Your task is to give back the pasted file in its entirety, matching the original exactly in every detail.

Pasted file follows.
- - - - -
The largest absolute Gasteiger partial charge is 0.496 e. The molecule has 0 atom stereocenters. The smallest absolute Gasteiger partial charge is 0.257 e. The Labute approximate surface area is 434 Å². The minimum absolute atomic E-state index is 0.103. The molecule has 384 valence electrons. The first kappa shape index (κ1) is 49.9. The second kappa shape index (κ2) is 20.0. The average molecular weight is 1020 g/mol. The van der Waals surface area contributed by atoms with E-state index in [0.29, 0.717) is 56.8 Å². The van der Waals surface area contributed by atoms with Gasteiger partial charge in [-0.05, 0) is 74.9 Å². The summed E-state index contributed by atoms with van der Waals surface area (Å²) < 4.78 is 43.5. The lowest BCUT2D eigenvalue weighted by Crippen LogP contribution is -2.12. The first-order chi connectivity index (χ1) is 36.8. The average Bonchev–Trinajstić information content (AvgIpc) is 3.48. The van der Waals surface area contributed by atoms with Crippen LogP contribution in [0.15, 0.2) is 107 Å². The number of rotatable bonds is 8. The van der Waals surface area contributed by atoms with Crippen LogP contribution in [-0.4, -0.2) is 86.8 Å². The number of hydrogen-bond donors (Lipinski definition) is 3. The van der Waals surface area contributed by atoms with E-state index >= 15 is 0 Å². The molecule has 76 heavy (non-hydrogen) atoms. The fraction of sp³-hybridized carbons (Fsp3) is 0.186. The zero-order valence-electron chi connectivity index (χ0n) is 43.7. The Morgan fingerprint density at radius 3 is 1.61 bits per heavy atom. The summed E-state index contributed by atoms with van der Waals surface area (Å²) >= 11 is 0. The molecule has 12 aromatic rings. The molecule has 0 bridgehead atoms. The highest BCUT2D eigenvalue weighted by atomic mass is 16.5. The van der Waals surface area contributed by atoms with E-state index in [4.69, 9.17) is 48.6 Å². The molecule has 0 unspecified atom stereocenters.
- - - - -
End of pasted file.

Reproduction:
The largest absolute Gasteiger partial charge is 0.496 e. The molecule has 0 atom stereocenters. The smallest absolute Gasteiger partial charge is 0.257 e. The Labute approximate surface area is 434 Å². The minimum absolute atomic E-state index is 0.103. The molecule has 384 valence electrons. The first kappa shape index (κ1) is 49.9. The second kappa shape index (κ2) is 20.0. The average molecular weight is 1020 g/mol. The van der Waals surface area contributed by atoms with E-state index in [0.29, 0.717) is 56.8 Å². The van der Waals surface area contributed by atoms with Gasteiger partial charge in [-0.05, 0) is 74.9 Å². The summed E-state index contributed by atoms with van der Waals surface area (Å²) < 4.78 is 43.5. The lowest BCUT2D eigenvalue weighted by Crippen LogP contribution is -2.12. The first-order chi connectivity index (χ1) is 36.8. The average Bonchev–Trinajstić information content (AvgIpc) is 3.48. The van der Waals surface area contributed by atoms with Crippen LogP contribution in [0.15, 0.2) is 107 Å². The number of rotatable bonds is 8. The van der Waals surface area contributed by atoms with Crippen LogP contribution in [-0.4, -0.2) is 86.8 Å². The number of hydrogen-bond donors (Lipinski definition) is 3. The van der Waals surface area contributed by atoms with E-state index >= 15 is 0 Å². The molecule has 76 heavy (non-hydrogen) atoms. The fraction of sp³-hybridized carbons (Fsp3) is 0.186. The zero-order valence-electron chi connectivity index (χ0n) is 43.7. The Morgan fingerprint density at radius 3 is 1.61 bits per heavy atom. The summed E-state index contributed by atoms with van der Waals surface area (Å²) >= 11 is 0. The molecule has 12 aromatic rings. The molecule has 0 bridgehead atoms. The highest BCUT2D eigenvalue weighted by atomic mass is 16.5. The van der Waals surface area contributed by atoms with E-state index in [4.69, 9.17) is 48.6 Å². The molecule has 0 unspecified atom stereocenters.